CDC warns medical professionals of 'superbug'
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A new, resilient type of bacteria is causing serious problems in hospitals across the country, but little is known about its effects here in Texas.
According to the Centers for Disease Control, Carbapenum-Resistant Enterobacteriaceae (CRE) causes infections which can kill about half of the people infected.
Katherine Shea, an infectious diseases clinical pharmacy specialist with Seton Hospitals explains what makes the bacteria so deadly.
"It's a collaboration of different organisms that are now becoming resistant,” Shea said. “Antibiotics are not effective against them any longer and we have very limited—if any—antibiotics to treat them."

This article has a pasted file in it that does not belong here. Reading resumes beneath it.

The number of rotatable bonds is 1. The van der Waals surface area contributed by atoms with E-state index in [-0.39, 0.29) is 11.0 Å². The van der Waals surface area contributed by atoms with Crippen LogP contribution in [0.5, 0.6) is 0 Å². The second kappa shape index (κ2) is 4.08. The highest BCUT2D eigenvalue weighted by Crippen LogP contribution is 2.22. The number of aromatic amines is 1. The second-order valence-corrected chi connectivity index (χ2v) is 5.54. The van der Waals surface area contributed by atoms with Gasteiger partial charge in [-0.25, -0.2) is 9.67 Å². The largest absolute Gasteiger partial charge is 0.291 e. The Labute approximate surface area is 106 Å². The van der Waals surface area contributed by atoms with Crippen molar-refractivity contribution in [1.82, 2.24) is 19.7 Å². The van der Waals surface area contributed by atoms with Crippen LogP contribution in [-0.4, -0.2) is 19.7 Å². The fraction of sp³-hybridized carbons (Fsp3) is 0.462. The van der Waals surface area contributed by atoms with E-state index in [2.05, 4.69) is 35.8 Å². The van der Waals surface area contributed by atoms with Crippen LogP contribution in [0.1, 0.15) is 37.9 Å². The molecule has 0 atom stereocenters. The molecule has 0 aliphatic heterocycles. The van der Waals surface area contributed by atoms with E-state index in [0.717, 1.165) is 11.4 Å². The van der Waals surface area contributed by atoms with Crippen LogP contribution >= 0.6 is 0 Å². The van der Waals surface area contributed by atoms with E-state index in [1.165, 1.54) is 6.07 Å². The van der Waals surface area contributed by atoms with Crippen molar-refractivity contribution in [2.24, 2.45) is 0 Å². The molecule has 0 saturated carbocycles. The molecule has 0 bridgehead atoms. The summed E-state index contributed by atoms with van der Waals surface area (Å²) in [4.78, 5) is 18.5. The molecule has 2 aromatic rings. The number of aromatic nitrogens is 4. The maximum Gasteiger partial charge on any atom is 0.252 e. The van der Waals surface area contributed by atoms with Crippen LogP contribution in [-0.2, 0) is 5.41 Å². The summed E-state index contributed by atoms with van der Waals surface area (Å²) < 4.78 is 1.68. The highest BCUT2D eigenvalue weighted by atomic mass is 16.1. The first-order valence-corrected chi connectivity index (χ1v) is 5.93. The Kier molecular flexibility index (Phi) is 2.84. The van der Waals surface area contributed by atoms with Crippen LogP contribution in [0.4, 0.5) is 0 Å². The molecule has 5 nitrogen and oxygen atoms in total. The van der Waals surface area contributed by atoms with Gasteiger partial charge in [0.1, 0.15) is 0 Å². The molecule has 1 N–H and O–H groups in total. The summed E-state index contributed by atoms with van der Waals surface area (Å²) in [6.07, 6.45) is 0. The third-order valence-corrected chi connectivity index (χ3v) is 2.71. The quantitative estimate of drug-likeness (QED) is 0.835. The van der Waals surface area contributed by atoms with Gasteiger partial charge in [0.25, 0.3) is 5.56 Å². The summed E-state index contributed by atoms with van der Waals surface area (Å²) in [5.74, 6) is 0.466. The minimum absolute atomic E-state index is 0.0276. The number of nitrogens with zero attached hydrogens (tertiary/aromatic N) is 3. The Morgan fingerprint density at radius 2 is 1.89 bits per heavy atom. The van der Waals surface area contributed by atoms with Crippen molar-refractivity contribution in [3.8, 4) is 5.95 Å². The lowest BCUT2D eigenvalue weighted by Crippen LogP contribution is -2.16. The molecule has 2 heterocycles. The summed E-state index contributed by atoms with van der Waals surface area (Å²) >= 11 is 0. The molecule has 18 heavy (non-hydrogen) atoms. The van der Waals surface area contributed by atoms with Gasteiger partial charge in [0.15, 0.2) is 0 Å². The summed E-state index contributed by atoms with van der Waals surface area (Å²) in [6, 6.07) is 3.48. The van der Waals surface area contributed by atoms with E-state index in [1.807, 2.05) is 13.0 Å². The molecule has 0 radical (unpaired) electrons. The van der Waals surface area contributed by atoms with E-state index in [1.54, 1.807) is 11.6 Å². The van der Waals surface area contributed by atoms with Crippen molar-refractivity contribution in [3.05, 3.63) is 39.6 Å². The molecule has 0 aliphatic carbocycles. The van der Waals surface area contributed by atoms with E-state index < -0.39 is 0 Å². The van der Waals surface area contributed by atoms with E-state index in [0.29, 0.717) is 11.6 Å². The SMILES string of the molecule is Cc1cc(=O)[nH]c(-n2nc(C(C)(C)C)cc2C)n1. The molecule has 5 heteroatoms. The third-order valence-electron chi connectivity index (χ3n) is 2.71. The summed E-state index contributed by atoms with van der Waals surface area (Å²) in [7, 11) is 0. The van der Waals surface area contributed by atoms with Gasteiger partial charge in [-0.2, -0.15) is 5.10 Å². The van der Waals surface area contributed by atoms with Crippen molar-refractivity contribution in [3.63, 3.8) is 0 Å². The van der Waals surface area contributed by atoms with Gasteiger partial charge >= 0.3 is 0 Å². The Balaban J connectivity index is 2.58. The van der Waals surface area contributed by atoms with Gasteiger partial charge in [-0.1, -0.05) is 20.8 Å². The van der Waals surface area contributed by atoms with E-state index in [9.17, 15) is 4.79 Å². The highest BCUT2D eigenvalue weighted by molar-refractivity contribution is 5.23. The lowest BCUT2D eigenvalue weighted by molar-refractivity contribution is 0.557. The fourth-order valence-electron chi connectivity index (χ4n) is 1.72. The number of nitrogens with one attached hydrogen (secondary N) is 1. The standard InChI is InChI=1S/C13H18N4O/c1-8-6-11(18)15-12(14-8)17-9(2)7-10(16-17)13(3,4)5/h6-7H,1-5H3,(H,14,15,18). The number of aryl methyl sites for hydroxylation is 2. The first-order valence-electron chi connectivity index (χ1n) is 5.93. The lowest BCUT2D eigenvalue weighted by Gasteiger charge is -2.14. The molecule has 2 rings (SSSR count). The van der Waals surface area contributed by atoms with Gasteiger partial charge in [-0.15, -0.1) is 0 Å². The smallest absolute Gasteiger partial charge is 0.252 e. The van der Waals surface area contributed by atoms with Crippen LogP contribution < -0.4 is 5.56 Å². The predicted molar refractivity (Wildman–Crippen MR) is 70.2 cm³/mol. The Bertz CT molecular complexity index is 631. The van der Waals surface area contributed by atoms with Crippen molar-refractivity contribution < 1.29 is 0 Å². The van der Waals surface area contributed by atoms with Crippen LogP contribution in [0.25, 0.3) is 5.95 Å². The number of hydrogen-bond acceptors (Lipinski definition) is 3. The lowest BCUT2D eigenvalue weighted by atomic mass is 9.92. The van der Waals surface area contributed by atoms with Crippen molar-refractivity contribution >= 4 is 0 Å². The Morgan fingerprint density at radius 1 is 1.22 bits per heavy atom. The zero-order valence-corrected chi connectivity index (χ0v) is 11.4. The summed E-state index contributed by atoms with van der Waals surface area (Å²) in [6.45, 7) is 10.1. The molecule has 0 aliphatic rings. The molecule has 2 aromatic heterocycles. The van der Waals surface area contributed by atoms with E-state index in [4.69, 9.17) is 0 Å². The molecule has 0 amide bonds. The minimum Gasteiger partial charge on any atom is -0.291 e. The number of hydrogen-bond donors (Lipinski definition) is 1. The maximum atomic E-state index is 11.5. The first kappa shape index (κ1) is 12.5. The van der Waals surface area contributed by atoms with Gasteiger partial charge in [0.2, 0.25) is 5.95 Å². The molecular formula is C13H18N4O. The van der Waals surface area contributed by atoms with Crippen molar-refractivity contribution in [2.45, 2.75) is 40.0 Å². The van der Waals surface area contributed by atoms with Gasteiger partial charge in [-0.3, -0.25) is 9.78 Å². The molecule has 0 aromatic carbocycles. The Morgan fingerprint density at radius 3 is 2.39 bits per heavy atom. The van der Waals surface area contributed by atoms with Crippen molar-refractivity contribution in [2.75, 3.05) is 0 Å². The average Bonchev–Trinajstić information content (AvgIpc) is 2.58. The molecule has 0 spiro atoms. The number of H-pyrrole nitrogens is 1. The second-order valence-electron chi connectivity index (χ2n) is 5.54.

And CRE is on the rise. According to a report from the CDC, about four percent of 4,000 hospitals in the U.S. had at least one case in the first half of 2012 as well as 18 percent of our nation's 200 long term acute care hospitals.
"For the most part, I think the CDC is really making sure that people are aware that there are these resistant or super bugs out there," Shea said.
In Texas, CRE is not yet designated as a notifiable disease, meaning doctors and hospitals are not required to report cases to the CDC. Officials are still deciding if CRE should be a notifiable disease or not.
Overall, CRE has been detected in 42 states over the past 10 years.